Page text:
Vélib’, Servici, bicloo, velov’, cyclocity, bicing... Public rental bicycles now come in all shapes and sizes. You could even go as far as to say that this mode of transport is becoming part of a European city's compulsory infrastructure. Brussels, Seville, Cordova, Vienna, Paris, Barcelona, Stockholm and Oslo are already equipped, but considerable economic interests lie behind these bicycle stations that provide the city user with a cheap mode of transport. It’s a veritable commercial war fought with legal weapons.
The word ‘free’ often masks lucrative economic markets. Seriously challenged by its world competitor, the US-based Clear Channel, JC Decaux is moving up a gear and innovating. The company offers public bicycle networks in return for the use of advertising boards. The deal appears to be persuading city councils, with the French capital as a prime example. On 3 October 2007, satirical French daily Le Canard enchaîné (‘The Chained Duck’) revealed figures from the ten year contract signed between Paris’ city council and Decaux: 20, 600 bicycles, 35, 000 stations and 2.4 million euro of income for the town hall, in return for the use of 1, 628 advertising boards until 2017.
At the same time, JC Decaux have managed to seduce local authorities and ecology protagonists whilst assuring themselves a solid financial future. The Paris Vélib’ (velo libre meaning ‘free bike’) stations are not modular. In other words, JC Decaux alone can produce stations that are compatible with the current city centre stations. This goes against every European rule of free competition because neighbouring towns can’t launch a call for tender for the provision of a similar public bicycle service.
Clear Channel are demanding that the city council launch a new call for tender. But the Conseil d’Etat (council of state) have not heard the arguments about free competition. On 11 July 2008, the highest level of French administrative jurisdiction authorised an extension of the Vélib’ network to a further 1.5 kilometre radius surrounding Paris. This decision overrules a judgement taken by Paris’s administrative court on 2 January 2008.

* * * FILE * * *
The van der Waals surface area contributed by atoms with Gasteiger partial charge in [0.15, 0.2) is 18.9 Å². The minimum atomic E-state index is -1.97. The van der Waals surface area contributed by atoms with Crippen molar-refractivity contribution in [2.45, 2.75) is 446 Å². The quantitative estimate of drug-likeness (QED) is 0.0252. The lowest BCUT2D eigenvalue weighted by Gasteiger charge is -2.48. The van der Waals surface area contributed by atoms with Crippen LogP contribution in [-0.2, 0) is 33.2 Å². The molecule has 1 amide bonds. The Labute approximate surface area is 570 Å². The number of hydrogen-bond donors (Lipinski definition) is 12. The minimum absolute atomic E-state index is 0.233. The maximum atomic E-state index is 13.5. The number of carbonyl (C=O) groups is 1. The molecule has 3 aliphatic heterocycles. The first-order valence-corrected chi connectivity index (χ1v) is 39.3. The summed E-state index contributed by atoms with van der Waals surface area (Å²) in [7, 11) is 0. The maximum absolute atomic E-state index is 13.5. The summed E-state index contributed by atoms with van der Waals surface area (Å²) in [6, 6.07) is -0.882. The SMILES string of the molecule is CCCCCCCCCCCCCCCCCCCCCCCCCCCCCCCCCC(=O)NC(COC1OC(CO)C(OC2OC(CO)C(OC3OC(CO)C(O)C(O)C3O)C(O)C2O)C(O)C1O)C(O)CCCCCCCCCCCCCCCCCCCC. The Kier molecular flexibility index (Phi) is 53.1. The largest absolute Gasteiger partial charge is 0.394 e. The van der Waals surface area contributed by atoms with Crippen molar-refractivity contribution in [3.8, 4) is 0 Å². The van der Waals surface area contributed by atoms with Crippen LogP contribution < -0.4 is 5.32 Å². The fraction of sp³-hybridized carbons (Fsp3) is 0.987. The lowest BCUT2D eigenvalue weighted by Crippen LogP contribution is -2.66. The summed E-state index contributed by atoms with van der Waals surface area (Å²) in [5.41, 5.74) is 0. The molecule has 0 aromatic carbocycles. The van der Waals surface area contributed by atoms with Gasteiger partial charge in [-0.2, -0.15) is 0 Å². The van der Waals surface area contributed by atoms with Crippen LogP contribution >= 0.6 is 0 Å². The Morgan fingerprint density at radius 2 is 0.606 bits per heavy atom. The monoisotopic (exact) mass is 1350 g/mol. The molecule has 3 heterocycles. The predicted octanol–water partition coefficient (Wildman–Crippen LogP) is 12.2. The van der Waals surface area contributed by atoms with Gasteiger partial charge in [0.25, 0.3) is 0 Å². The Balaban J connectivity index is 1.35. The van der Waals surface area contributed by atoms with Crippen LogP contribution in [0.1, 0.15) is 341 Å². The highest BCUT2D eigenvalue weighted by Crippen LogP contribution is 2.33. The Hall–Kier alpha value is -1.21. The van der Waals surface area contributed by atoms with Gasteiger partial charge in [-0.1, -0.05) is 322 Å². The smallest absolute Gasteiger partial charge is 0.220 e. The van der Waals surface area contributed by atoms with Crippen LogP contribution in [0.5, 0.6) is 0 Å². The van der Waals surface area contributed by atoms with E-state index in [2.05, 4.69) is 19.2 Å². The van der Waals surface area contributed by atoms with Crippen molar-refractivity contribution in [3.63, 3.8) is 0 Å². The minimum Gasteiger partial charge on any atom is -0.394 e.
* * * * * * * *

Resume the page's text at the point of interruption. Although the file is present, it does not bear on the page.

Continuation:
A concept with several flaws
Despite the fact that the idea is initially an attractive one, it wears off over time; all the users tend to go in the same directions at the same times. As a result, in the morning all the central stations are full and the outer stations are empty and it becomes difficult to find a place to leave your bicycle. The problem is the inverse in the evening. To remedy this, the bikes are transported around by trailer. Take the example of the top of Lyon's district of Fourvière; all the Velov’ gather at the bottom of the hill and no one is brave enough to attempt the ride back up to the top.
In Libération newspaper on 8 October 2007, Pierre-Yves Geoffard, a researcher at CNRS (National Center for Scientific Research), suggested that users going against the flow could be rewarded by some kind of bonus. ‘Taking a bicycle from a station that is full should be cheaper than taking one from a nearly empty station; leaving a bicycle in a station that is almost full should cost more than in an empty station.’ It’s one way of rewarding the good cycling citizen’s efforts.